Simon SaysSimon Says NPR's Scott Simon Shares His Take On Events Large And Small

Considering China's One-Child Policy

If a one-child policy was the law in, say, Myanmar, a country ruled by dictatorship but not a major economic power like China, Scott Simon wonders if the United States and United Nations would call it an unfortunate policy — or a human rights crime.

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SCOTT SIMON, host:

The hardest scenes to bear in the coverage of the recent Chinese earthquake have been the cries of parents whose child has died. And to know that they have lost the only child the Chinese government has permitted them to have. Having a second child in the family wouldn't lighten their grief, but having another child to love and care for usually forces parents to keep going despite their grief.

There are at least 20 million orphan children in China. People may know that my feelings may be personal. My wife and I have two daughters from China. Since the earthquake I've heard from people who suggest that these suffering families be allowed to adopt one of these orphan children. Millions of children who need love, there are thousands of families who have suffered a grave wound and crave the love of a child.

Why not bring them together? That suggestion isn't realistic as it is a very small number of children are made available for foreign adoption, even that number is dwindling. The Chinese government were to give families who have been prohibited from having a second child, a second child that another family was forced to surrender, it could set off a popular insurrection that so far craving for freedom of speech and democracy has not.

Few forces are as strong as a parent's for their child. The United Nations and U.S. sometimes question the morality of China's one-child policy, especially reports to forced sterilizations and abortions which the Chinese government denies. NPR's Louisa Lim did a stunning report last April from southwest China that documented how scores of women were given forced abortions or sterilizations. A woman named Wei Linrong who was seven months pregnant told her how Chinese officials took her by force to a hospital and aborted her pregnancy.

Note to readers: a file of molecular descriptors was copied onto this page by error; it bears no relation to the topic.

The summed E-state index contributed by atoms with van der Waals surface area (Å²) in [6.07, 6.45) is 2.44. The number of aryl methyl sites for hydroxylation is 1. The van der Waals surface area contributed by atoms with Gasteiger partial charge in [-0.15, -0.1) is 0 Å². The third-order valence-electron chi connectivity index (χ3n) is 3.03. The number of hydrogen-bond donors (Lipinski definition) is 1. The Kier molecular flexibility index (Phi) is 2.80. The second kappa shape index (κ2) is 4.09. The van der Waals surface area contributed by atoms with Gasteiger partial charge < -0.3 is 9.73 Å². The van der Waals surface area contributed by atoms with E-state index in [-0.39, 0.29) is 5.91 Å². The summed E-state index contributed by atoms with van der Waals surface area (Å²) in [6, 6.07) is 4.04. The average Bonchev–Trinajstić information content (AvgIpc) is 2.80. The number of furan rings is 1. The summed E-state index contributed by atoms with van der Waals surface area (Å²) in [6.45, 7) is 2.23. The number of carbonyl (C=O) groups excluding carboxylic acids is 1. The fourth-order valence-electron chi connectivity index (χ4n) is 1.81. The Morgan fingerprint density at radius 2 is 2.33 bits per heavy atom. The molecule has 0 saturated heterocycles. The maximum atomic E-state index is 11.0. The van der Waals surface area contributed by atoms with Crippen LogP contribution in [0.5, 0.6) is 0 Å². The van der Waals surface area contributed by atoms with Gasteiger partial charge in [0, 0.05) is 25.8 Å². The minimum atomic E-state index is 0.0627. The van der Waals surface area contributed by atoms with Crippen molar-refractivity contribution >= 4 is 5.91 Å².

Ms. WEI LINRONG: (Through translator) Of course I was scared. The hospital was full of women who had been brought in forcibly. There wasn't a single spare bed. The family planning people said forced abortions and forced sterilizations were both being carried out. We saw women being pulled in one by one.

SIMON: Some Chinese were able to buy what amounts to a license to have a second child, but for most, the one-child rule isn't a law that's promoted with tax incentives, it's a prohibition to be enforced by a knife. There is much to admire in the openness of the Chinese government's response to the recent earthquake, but you have to wonder if its one-child policy was the law in say, Myanmar, a country ruled by dictatorship but not a major economic power. But the U.S. and U.N. call it an unfortunate policy that it is the right of Chinese rulers to make - or a human rights crime.

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Simon SaysSimon Says NPR's Scott Simon Shares His Take On Events Large And Small